Mexico's secretary of the Council on National Security said authorities had captured one of the most wanted men in organized crime. The Mexican daily, El Universal reports that Alejandro Poiré said José de Jesús Méndez Vargas, or "The Monkey Méndez," the alleged leader of La Familia Michoacana cartel had been captured in Aguacalientes without any confrontation.
"With this arrest, we've destroyed what was left of the leadership of the organization," El Universal quotes Poiré as saying.
Today, British police said they arrested a 19-year-old man in connection with distributed denial of service attacks on, among other sites, the U.S. Senate and the CIA. Police said Ryan Clearly was linked to the hacker activist group LulzSec.
How much has the nation's political landscape changed after 10 years, the Iraq and Afghanistan wars, and whatever we define Libya as?
So much so that a Democratic president who ran as an anti-war candidate, at least on Iraq, has come to look like a hawk when compared to Republican presidential candidates.
On the eve of his Wednesday evening speech to the nation in which he will announce how he plans to reduce troop levels in Afghanistan, it's Obama who finds himself fending off calls for a rapid drawdown of U.S. forces there.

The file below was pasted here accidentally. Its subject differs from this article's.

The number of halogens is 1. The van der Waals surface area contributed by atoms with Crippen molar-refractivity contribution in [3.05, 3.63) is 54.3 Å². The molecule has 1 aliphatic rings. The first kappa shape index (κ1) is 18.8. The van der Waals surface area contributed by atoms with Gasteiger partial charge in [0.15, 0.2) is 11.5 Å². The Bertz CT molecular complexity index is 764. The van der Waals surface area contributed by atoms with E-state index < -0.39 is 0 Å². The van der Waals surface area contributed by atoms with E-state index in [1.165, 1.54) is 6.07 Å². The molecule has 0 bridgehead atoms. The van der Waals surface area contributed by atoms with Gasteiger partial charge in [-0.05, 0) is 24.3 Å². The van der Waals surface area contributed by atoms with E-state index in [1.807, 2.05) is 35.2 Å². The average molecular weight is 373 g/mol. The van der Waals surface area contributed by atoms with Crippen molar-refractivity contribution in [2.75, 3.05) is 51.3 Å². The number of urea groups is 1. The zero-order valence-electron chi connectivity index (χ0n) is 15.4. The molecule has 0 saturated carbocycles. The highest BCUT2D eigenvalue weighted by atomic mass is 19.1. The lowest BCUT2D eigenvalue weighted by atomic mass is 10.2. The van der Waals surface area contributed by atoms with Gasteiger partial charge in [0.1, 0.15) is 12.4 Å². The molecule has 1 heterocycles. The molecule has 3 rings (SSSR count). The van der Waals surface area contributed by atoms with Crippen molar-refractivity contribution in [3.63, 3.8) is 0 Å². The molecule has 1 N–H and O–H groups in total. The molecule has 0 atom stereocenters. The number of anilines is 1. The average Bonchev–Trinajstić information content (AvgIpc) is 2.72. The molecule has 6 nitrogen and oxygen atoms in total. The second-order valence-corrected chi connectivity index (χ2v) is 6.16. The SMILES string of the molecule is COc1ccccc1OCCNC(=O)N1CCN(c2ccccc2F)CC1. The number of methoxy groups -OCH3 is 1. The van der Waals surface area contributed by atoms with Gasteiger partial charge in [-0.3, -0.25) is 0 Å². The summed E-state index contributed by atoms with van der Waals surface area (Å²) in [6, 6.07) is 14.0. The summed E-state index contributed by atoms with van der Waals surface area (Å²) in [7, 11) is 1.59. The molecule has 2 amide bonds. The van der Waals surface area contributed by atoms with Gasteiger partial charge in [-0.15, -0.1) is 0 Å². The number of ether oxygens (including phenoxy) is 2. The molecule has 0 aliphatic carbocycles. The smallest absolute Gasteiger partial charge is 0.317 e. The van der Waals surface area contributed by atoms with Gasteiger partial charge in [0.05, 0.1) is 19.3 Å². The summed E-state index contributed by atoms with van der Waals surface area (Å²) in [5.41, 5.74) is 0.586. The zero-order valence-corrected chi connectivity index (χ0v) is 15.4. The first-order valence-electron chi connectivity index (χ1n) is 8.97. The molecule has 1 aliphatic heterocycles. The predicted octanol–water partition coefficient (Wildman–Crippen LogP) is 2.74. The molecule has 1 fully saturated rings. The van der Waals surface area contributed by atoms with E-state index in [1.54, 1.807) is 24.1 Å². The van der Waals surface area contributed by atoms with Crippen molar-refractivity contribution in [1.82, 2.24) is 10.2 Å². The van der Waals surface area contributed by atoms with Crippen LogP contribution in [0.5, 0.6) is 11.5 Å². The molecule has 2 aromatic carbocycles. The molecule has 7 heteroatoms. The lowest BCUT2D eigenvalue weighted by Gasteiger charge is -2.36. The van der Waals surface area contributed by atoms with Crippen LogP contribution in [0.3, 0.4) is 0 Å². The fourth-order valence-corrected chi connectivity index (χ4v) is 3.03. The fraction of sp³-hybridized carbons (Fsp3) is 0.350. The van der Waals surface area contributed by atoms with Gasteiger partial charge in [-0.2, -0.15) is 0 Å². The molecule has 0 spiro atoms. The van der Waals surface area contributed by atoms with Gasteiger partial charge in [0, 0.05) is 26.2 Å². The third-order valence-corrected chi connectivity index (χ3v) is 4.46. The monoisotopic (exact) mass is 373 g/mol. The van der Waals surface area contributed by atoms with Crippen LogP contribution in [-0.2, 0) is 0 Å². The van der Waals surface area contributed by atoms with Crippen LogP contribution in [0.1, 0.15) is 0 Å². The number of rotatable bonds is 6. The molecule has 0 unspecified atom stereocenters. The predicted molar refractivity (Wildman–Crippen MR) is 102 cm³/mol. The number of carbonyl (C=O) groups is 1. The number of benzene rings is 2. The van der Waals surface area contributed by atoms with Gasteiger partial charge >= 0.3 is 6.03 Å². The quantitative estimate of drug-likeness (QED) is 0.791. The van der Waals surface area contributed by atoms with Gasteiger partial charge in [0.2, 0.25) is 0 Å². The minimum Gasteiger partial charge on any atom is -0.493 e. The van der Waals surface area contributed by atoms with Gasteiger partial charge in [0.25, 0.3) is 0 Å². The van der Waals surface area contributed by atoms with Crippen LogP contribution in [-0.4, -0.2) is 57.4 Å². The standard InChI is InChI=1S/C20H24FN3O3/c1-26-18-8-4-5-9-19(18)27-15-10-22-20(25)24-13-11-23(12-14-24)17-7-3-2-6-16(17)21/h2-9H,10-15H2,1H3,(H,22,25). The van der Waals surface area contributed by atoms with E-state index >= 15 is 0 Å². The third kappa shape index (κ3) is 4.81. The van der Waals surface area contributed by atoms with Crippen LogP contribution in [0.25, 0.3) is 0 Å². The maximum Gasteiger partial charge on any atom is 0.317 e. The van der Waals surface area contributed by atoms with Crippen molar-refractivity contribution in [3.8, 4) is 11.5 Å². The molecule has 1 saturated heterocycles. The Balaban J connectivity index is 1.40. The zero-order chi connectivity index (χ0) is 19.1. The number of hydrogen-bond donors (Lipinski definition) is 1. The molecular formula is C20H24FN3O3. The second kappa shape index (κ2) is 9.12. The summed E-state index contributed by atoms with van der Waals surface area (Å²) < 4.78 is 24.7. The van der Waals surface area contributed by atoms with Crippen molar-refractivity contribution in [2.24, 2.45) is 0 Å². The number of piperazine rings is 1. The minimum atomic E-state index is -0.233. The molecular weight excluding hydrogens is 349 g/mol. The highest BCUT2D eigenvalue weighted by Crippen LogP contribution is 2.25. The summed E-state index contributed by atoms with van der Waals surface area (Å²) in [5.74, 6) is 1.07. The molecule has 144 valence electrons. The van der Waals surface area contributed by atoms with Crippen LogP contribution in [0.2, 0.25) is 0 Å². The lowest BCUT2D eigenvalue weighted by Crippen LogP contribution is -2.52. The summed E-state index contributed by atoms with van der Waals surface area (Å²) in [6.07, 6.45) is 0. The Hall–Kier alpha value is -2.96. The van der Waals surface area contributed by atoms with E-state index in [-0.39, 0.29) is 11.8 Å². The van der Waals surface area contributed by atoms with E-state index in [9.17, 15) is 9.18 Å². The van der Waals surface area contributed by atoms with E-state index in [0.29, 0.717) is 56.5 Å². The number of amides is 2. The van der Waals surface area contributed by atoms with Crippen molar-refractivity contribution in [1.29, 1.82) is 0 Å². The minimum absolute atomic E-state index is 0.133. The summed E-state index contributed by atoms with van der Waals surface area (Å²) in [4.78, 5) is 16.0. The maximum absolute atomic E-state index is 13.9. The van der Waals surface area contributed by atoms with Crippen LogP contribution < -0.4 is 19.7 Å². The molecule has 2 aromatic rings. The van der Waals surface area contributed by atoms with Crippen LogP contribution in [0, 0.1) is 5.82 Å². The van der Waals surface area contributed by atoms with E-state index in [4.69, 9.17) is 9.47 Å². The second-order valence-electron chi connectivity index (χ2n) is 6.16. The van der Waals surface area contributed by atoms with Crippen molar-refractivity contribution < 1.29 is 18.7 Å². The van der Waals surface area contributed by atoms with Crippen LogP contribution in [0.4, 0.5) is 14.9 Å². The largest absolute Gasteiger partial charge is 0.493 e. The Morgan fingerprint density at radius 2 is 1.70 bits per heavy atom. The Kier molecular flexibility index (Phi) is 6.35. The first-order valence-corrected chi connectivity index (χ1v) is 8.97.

The Securities and Exchange Commission announced today that JPMorgan Chase has agreed to a $154 million settlement for allegedly misleading investors in mortgage-securities deal involving the hedge fund Magnetar.
Back in 2004, the Joint Commission, a group that certifies health care providers, issued rules to try and prevent wrong-site surgery — terrible blunders involving the wrong limb or the wrong surgery.
The rules were supposed to became mandatory in hospitals and accredited outpatient centers. At the time, the president of the group that issued the rules called them so obvious that even if they weren't "quite Dick and Jane" simple, they were "pretty close."
Yeah, we know. When we made a list of our favorite records of the year so far, we left offHelplessness Blues and The King Is Dead. Among the other casualties: Let England Shake, So Beautiful or So What, Tomboy, Nine Types of Light and The King of Limbs.
Kentucky State Fair Board President Harold Workman says he’s still hopeful that Kentucky Kingdom amusement park can be reopened in 2012. Workman told a panel of state lawmakers recently that the board and Louisville Metro Government are close to finalizing an agreement to re-open Kentucky Kingdom next year. He says it will take a total investment of about $50 to bring the park back to life.